*Annual Percentage Rate. With approved credit. Some restrictions may apply. Applications must be submitted by June 30th, 2016 to qualify for the promotional rate and origination discount.

15 Jun

Get Creative when Searching for College Scholarships

If you will be attending college or university in the Fall of 2016, this article is for you. Beyond applying for financial aid and dipping into your savings account to pay for college, carve out time for searching for college scholarships. Find scholarships nationwide, statewide or even locally using creative means. Scholarships and grants are used synonymously, but the semantics are unimportant – it’s free money that you do not have to pay back – EVER.

  1. High School

Ask your school’s guidance counselor for college scholarship materials. It’s hard to believe that in 2016 certain things exist offline only. But consider these kind of scholarships to have two benefits. First the applicant pool will be small since someone would have to go directly to their guidance counselor and secondly, hardcopy requirements will at least discourage some applicants who feel it is not worth the time if they can apply for another scholarship online.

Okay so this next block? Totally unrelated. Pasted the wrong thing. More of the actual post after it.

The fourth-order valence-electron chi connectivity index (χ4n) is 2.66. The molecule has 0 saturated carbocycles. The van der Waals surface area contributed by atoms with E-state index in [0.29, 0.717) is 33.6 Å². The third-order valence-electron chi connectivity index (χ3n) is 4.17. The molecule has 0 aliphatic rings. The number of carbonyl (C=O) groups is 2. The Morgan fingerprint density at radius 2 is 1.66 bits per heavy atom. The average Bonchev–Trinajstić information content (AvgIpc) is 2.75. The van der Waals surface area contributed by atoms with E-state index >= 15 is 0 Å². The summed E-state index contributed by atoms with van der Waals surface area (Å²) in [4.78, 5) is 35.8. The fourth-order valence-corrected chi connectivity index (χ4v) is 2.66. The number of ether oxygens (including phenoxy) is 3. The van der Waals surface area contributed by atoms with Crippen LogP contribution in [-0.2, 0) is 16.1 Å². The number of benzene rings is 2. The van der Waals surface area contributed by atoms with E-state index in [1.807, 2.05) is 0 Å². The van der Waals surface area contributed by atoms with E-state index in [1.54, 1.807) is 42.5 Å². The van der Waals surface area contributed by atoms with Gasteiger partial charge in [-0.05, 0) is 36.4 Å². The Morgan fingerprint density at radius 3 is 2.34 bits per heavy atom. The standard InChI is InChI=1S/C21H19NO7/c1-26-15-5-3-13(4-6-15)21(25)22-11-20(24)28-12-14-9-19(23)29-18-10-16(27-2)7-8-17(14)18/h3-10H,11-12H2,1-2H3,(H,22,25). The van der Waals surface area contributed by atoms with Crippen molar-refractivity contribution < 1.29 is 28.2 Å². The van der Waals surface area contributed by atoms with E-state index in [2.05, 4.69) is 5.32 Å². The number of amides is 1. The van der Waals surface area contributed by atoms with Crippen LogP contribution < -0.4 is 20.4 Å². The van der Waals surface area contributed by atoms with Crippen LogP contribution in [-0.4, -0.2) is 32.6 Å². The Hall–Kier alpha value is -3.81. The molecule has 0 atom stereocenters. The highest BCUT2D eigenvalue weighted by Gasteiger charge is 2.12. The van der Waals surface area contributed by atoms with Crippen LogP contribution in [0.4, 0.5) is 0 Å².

2.  Employers and community groups

Begin with larger employers, community organizations, and civic organizations. Examples include the Lions Club (find your local chapter or ask a guidance counselor), Rotary, Kiwanis, or Knights of Columbus.

  1. State Scholarships

The above link is for Colorado based scholarships. In addition, your statewide Rocky Mountain Federal Law Enforcement Credit Union offers four William Threlkheld scholarships each year to deserving members. The scholarship is named after the retired Division Chief of the Denver Police Department who passed away on 11/8/11. Requirements include having a 3.0 GPA or higher, being involved in your community and having the potential to succeed at the college level. Apply here.

Read More

08 Jun

5 Reasons Your Teen Should Have a Credit Card

 

Should Your Teen Have a Credit Card?

1. Teens need to walk before they run both physically and financially. Consider this unique card their “financial training wheels.” It will help instill good financial habits in your child while they are more receptive than say an 18 or 19 year-old. Rather than letting credit card companies tempt them with a free t-shirt on campus in exchange for a card with a $10,000 limit, RMLEFCU’s Kid’s Credit Card has a much lower limit in line with the reality of their earning capacity.

2. A credit card allows teens (and watchful parents) to track spending. Online tools make an easier job of tracking credit card use. If your child only uses cash and checks, it becomes next to impossible to see a spending pattern or recognize how much they are spending and on what.

3. A RMLEFCU’s Kid’s Credit Card will help your children build their credit history. By the time they reach adulthood, they will have already established a valuable credit record. No credit is almost as bad as poor credit since a lender has nothing to review when evaluating credit worthiness. Establishing credit earlier helps when your kids apply for a car loan or complete a rental application.

Read More